The rapid growth in local-currency bond markets in emerging countries has transferred foreign exchange risk from local borrowers to global institutional investors and mutual funds. Gross capital inflows have soared, magnifying the dependence of flows on mutual fund holdings, particularly on volatile open-ended fixed income funds. In the wake of these changes the “beta” of local emerging market assets has risen and the tendency towards herding has increased.
IMF Global Financial Stability Report, March 2014, Chapter 3
The below are excerpts from the report. Emphasis and cursive text has been added.
Structural changes in emerging markets
“Improved fundamentals in emerging market economies and the persistently low yields in advanced economies have…helped foster the development of local financial markets and of new asset classes, such as local-currency-denominated sovereign debt. Global investors are directly entering local currency bond markets, while the local institutional investor base has also been expanding. At the same time, the relative role of cross-border bank lending has declined.”
“Over the past decade, institutional investors have been allocating more funds to emerging markets. Despite differences in mandates, all types of institutional investors are attracted to emerging market assets by their relatively high returns. Economic growth trends, real currency appreciation, and deepening capital markets in emerging market economies have spurred the demand for emerging market assets…Gross capital flows to emerging markets have quintupled since the early 2000s, and the most volatile component—portfolio flows—has become a more important part of the mix. Since the global financial crisis, portfolio flows to these economies—especially bond flows—have risen sharply.”
Reasons and evidence of increased vulnerability
“The ability of governments to issue their debt in local currency has reduced their currency mismatches, but the transfer of exchange rate risk to investors may have made portfolio flows more volatile….The role of bond funds, especially local currency bond funds, open-end funds with easy redemption options…has risen… The composition of international mutual funds investing in emerging markets has been changing, with a growing importance of globally operating funds that do not focus on emerging markets…Growing investment from institutional investors that are generally more stable during normal times is welcome, but these investors can pull back more strongly and persistently when facing an extreme shock.”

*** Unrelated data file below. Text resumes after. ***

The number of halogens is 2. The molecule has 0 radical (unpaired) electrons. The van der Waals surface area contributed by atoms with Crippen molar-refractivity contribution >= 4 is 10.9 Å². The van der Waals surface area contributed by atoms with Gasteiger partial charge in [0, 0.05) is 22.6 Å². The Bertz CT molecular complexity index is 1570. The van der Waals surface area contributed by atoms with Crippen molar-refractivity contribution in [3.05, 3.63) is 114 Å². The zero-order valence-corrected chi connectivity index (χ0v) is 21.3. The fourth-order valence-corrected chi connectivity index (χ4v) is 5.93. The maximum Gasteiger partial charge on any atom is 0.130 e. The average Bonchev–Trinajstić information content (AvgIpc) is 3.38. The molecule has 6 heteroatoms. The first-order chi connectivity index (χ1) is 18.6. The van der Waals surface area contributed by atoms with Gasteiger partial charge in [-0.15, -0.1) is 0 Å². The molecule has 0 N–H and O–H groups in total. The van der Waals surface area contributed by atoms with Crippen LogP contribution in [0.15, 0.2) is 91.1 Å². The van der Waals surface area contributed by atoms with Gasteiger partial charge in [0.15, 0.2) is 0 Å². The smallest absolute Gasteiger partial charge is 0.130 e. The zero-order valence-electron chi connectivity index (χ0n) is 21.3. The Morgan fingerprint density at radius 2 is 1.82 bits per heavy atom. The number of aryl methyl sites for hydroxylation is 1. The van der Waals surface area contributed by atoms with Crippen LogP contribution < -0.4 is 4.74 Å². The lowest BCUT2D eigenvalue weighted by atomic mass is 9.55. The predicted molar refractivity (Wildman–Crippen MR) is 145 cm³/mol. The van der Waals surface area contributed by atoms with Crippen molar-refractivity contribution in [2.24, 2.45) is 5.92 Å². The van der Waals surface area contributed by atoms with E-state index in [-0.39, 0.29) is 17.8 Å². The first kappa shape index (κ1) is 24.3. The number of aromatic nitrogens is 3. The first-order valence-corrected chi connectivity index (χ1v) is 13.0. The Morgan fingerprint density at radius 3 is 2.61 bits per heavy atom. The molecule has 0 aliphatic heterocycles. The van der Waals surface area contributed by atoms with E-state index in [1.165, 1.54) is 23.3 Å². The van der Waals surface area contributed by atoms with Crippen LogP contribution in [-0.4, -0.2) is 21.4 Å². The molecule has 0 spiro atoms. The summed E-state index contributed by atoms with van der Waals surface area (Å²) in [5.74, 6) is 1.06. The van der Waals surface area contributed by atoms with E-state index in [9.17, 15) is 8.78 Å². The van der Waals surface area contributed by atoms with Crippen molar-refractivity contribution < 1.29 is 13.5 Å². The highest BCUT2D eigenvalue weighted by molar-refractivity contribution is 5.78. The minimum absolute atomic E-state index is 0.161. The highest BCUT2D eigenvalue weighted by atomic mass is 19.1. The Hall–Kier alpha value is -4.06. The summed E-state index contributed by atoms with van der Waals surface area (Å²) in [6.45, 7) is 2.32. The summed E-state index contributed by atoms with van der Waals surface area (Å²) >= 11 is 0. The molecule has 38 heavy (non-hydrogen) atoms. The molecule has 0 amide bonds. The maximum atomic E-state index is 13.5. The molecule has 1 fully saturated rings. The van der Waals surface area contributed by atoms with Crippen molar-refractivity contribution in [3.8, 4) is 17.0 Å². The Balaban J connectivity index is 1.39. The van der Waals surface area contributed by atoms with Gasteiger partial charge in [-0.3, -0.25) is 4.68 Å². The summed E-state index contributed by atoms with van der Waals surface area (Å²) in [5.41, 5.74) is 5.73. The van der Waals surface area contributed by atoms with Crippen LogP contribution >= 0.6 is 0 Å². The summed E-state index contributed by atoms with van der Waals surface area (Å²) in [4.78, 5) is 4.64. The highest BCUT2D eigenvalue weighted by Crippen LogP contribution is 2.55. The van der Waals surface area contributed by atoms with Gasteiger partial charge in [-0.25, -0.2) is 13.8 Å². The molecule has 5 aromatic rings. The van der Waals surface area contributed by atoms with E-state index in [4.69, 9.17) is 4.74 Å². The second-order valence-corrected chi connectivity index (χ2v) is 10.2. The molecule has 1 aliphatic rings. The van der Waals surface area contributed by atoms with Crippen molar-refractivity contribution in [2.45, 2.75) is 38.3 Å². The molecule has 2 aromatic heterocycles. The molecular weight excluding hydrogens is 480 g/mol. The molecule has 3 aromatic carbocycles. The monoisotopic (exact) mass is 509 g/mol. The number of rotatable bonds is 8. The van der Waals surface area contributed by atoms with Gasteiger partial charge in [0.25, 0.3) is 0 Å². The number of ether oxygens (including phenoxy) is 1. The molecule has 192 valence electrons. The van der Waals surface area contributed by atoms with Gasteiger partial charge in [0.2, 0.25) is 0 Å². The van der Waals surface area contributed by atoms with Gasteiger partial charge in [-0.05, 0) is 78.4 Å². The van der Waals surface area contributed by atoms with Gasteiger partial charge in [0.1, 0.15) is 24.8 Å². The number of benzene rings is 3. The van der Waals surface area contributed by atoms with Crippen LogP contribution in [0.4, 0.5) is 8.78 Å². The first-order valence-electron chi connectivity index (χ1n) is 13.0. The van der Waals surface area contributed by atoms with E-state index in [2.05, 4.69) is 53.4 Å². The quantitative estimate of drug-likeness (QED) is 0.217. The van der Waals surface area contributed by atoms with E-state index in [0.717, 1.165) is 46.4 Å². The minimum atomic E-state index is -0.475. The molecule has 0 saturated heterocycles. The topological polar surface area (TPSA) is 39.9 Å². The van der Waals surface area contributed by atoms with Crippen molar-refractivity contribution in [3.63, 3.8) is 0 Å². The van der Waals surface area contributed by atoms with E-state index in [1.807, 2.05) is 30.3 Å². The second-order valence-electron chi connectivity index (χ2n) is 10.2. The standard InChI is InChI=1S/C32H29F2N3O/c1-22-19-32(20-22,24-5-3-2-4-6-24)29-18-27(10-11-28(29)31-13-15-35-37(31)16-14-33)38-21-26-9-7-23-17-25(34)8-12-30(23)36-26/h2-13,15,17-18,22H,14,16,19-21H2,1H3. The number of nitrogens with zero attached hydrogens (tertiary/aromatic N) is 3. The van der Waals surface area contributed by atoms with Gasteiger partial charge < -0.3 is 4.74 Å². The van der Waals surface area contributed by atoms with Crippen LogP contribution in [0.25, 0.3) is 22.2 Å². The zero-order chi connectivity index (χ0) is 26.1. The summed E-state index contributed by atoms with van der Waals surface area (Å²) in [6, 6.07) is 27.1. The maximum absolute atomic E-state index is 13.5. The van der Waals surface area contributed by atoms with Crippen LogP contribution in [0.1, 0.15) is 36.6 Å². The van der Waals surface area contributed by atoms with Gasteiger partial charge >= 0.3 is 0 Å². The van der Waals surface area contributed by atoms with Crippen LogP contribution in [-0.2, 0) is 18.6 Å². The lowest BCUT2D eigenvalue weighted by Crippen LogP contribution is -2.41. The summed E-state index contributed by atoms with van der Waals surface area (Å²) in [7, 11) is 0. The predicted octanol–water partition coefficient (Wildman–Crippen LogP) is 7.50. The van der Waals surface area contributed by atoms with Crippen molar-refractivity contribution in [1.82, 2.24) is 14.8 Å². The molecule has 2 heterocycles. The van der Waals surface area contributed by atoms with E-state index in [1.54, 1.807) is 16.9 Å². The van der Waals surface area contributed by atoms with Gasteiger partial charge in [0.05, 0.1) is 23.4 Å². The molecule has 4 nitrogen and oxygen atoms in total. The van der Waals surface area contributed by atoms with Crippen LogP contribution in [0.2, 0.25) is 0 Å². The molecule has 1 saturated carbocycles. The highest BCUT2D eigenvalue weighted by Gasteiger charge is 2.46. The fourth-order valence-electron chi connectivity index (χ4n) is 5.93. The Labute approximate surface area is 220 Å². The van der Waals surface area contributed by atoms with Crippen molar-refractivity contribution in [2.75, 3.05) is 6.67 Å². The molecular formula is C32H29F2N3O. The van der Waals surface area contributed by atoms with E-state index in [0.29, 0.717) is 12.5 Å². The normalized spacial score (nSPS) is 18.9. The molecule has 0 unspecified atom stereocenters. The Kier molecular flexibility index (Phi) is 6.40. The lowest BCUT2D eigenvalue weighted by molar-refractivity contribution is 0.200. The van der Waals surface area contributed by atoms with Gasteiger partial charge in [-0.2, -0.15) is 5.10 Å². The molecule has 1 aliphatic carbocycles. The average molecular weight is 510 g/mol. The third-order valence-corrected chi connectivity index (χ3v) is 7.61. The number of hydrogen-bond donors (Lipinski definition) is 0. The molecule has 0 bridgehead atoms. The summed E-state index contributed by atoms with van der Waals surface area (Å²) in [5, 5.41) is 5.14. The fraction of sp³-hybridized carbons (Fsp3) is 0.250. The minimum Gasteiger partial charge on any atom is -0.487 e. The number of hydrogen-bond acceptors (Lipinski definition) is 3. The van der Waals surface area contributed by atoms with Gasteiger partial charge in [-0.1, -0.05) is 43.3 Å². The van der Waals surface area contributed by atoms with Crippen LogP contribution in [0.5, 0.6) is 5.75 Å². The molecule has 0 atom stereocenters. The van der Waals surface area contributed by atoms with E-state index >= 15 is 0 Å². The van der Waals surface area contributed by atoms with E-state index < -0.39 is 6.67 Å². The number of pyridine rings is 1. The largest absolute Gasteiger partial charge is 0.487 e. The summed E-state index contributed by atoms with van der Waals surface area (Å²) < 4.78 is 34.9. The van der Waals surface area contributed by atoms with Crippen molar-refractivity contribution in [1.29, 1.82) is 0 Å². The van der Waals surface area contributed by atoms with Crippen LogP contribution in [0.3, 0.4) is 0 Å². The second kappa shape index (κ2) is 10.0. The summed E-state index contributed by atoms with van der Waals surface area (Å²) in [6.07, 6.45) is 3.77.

“Fixed-income flows are substantially more sensitive to global push factors than are equity flows, and their importance in overall capital flows is growing…Mutual fund investor flows…are generally more sensitive to global factors than those of institutional investors, and they are expanding exposures to emerging markets, making flows more sensitive to push factors.”
“As emerging markets have become increasingly integrated with global markets, global factors have increasingly driven emerging market asset returns. Although the heightened correlation of local asset returns with global market returns (beta) during the global financial crisis may partly reflect the effects of higher asset volatility typical of weak markets, equity beta has remained at high levels (above one) since then… At the same time, herding among international equity investors is on the rise. If international investors buy or sell assets simply because they observe other investors doing so, this can amplify boom-bust cycles in financial markets.”
“While domestic macroeconomic conditions matter, investor herding among global funds continues, and there are few signs of increasing differentiation along macroeconomic fundamentals during crises over the past 15 years.”